An exciting new sport is becoming popular in America. Enterprising safari owners have realised that there is good money to be made from the internet and are bringing the joys of hunting animals into the home. A variety of mammals – antelope, wild pig, deer and others – roam in an enclosed safari park where there are a number of rigs with webcams and remote-control .22 rifles. Online hunters can, at a click of the mouse, shoot an animal and, for a fee, be sent its mounted head. It is now possible to be a successful sportsman, with a wall covered in trophies, without actually leaving the house.
There are social benefits to the new sport, according to its supporters. By keeping a distance from his prey, man is becoming more evolved and civilised as a hunter, moving from bare hands, to a blade, to a gun and to a computer. It is a marvellous opportunity for the disabled. Shots deemed to be unethical or likely to wound can be over-ruled by an online assistant.
Although there seems little likelihood that computerised hunting will reach these islands, it does point up why the new popularity of shooting here is cause for niggling concern. Last month we heard that ambitious, fun-loving business folk were increasingly becoming part of shooting syndicates, unwinding and networking with one another while they blast pheasants and partridges out of the sky. Now it is deer-stalking that is said to be all the rage. There is an industry that surrounds the tracking and shooting of stags and it is now worth £200m. Some 86,000 people have licences to shoot deer.
It is all about the countryside, apparently. Those who shoot stags are essentially enjoying life in the wild. “The reasons people do it,” a recent convert has explained, “is to see nature and understand it”.
Does anyone seriously believe that? Was David Cameron, recently revealed to have been a deer-stalker in his time, doing no more than adding a bit of fun to a walk in the countryside? Common sense suggests that, when it comes to the hunting of a large mammal, the killing of it – a socially accepted form of extreme violence – is an essential part of the thrill.
There are the online hunters in America who experience not so much as a sniff of the outside air as they enjoy their sport. A man who runs a big-game hunting agency in Africa once told me that he was startled by the type of people who wanted to shoot game. Many of them were not remotely interested in wildlife but were middle-aged men, showing off to younger girlfriends.
It is not so far from the kind of inadequates who yearn for trophies from the “big five” species in Africa to David Cameron and his other stalking enthusiasts in this country. The sport is all about the joy of killing a large, magnificent animal.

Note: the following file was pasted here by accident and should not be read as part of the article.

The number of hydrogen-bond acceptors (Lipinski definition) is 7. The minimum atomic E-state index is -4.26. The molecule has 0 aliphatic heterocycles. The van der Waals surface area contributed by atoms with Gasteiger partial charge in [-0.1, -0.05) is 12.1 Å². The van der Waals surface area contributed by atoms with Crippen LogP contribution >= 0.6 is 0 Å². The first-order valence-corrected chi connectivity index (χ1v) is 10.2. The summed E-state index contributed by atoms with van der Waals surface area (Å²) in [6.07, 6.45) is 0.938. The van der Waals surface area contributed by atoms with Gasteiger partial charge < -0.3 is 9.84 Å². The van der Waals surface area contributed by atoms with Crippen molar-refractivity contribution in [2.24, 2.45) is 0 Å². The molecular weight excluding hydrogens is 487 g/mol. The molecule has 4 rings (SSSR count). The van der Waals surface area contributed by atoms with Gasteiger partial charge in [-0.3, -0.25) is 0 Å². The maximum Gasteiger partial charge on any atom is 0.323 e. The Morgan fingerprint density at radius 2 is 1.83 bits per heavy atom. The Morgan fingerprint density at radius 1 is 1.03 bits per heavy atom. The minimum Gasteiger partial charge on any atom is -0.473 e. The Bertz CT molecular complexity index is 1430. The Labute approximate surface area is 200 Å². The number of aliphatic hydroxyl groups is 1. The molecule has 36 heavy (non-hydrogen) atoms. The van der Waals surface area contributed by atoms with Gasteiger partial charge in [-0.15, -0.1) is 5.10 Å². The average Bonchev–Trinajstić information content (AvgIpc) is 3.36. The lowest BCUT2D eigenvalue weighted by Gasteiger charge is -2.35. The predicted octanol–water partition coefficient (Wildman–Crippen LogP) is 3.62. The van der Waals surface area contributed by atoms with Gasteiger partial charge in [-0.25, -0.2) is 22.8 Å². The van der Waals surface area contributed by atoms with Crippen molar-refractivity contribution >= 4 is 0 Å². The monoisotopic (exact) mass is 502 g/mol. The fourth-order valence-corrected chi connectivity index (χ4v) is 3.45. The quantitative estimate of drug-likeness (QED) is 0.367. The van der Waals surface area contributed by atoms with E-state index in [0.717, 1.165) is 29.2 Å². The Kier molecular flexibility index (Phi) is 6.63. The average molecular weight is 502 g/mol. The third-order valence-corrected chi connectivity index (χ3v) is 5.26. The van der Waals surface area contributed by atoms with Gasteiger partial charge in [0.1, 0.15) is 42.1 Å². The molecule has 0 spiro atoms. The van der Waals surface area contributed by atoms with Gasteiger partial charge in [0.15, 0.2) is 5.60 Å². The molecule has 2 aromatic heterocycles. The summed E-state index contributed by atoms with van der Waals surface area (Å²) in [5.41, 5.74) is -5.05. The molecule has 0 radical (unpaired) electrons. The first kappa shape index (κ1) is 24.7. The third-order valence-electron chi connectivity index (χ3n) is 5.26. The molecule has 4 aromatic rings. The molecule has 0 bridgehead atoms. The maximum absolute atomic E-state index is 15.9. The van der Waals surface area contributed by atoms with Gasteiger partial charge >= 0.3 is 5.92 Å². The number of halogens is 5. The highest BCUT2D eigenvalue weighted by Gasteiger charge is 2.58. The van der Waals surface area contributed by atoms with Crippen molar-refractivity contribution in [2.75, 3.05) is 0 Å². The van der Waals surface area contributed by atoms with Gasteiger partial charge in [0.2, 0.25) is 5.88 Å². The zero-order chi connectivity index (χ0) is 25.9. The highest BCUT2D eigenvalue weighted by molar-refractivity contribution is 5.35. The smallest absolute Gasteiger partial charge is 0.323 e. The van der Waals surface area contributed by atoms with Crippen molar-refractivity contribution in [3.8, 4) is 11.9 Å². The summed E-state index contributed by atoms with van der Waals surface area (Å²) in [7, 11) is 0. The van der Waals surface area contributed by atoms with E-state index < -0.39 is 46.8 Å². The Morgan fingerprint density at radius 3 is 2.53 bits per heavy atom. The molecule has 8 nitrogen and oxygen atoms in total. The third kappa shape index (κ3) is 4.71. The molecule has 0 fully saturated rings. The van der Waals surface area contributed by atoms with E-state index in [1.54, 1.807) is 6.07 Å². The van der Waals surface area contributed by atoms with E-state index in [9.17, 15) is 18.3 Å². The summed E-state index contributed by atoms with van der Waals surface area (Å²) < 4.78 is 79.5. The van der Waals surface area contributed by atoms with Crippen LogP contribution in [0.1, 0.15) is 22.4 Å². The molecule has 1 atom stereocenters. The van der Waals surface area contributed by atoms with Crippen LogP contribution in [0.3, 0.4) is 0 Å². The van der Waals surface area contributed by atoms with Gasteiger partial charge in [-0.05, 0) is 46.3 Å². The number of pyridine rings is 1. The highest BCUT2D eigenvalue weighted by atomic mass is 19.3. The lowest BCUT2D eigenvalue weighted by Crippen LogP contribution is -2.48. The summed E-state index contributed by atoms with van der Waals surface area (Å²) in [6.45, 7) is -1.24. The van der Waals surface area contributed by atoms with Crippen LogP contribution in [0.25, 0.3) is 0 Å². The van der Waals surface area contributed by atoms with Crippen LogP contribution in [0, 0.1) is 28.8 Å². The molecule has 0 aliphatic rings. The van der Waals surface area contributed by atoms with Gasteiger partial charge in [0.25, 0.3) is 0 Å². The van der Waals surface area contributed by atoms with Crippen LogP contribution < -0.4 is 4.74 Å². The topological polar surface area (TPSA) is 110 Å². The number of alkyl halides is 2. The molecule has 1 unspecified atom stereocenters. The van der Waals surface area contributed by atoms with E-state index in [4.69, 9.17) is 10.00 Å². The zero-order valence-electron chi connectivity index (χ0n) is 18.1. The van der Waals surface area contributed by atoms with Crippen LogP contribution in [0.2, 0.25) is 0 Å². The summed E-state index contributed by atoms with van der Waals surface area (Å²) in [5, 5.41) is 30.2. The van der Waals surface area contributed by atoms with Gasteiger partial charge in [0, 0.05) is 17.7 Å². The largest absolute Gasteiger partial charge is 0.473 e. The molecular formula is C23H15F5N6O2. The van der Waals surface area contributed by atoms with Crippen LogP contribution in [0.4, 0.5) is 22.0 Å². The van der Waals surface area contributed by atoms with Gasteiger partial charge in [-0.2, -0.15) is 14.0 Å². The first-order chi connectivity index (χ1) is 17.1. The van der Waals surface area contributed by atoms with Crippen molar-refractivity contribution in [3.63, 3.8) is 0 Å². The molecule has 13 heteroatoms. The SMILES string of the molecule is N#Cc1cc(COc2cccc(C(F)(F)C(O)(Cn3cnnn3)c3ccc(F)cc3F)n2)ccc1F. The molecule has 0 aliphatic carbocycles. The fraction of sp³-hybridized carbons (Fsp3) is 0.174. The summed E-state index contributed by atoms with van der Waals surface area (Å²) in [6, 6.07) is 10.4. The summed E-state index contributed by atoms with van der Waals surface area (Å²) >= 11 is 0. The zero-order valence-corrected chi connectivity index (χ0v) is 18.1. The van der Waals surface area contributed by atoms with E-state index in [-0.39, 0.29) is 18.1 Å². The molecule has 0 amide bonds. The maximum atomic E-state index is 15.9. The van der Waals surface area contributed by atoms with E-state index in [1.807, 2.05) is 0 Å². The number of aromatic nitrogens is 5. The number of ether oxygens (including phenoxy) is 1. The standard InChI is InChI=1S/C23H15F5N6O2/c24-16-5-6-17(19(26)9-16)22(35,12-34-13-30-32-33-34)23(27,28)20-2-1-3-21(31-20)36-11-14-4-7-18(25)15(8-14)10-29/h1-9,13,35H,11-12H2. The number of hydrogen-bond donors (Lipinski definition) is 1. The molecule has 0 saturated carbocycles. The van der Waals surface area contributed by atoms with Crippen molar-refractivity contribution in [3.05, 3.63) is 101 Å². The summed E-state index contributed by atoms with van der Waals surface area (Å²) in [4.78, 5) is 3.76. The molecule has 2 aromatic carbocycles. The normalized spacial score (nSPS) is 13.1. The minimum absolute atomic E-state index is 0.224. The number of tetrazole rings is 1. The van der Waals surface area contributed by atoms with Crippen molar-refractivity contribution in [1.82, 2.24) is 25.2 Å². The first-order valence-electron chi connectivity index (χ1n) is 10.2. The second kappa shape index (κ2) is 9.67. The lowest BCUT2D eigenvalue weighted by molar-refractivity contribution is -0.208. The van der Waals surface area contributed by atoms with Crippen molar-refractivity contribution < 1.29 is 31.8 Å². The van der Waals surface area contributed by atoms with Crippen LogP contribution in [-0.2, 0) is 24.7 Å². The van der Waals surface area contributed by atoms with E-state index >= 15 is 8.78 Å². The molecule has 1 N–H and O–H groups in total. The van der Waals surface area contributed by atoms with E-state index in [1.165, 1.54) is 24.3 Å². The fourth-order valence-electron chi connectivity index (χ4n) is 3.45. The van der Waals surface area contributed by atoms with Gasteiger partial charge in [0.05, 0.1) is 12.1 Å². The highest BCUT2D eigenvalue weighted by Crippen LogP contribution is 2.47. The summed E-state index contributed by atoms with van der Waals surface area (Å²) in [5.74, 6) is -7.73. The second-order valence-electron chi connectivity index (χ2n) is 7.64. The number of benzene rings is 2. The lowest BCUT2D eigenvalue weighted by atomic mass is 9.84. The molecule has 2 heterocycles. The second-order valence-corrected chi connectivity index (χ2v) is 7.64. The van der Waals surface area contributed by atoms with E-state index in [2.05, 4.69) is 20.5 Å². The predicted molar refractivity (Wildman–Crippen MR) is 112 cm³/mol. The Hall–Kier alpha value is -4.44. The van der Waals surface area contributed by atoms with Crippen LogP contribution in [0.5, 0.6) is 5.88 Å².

Clearly, in the case of deer, there is a practical problem of landscape management to be addressed – their numbers are increasing at an unhealthy rate, causing damage to trees and the rest of the environment. But the culling of them should not be an excuse for encouraging rifle-toting stalkers to “see nature and understand it”.
I should confess a personal bias – I have shot a stag and disliked the experience. At a time when we fret about violence and animal welfare, it seems perverse to accept the shooting of deer as an acceptable even desirable recreation. It is a blood-drenched sport which brings out the worst in its participants.
When little men ruled the earth
It is time to rethink those lazy generalities about short men. Scientists have discovered that, in our formative years, it was not the lumbering, lantern-jawed hulkswho were dominant, but the little chaps. Better climbers, small men were also tougher opponents when it came to fighting over females. It was a time when prehistoric versions of Ronnie Corbett and Martin Amis ruled the earth.
By a stroke of unfortunate timing, Sylvester Stallone has just been charged in Australia for possession of a growth hormone. Clearly an absurd claim – why would he want to look different? – it nonetheless points up how size-obsessed mankind has become. Sly should walk tall in memory of his little forbears.
* With spring suddenly bursting upon us, there is a temptation to mark the progress of the year by various red-letter days in the ornithological calendar: the first song of the skylark, the first call of the cuckoo, the arrival swallows and house martins.
But in our new age of anxiety, each new herald of spring is more likely to cause a spasm of anguish than a quickening of the pulse. On Monday, I was thrilled, and then alarmed, to hear the unmistakeable sound of the first chiff-chaff of the year. It was a good two weeks early, normally expected in the last week of March.
Increasingly, it becomes difficult to take pleasure in any developments in the natural world. Even when a species makes a surprising recovery, some ecological price-tag is attached: its success is at the expense of something else, or is yet another indicator or global warming. The chiff-chaff outside my window seems to care nothing about this, and has been singing away all week – as if there’s no tomorrow.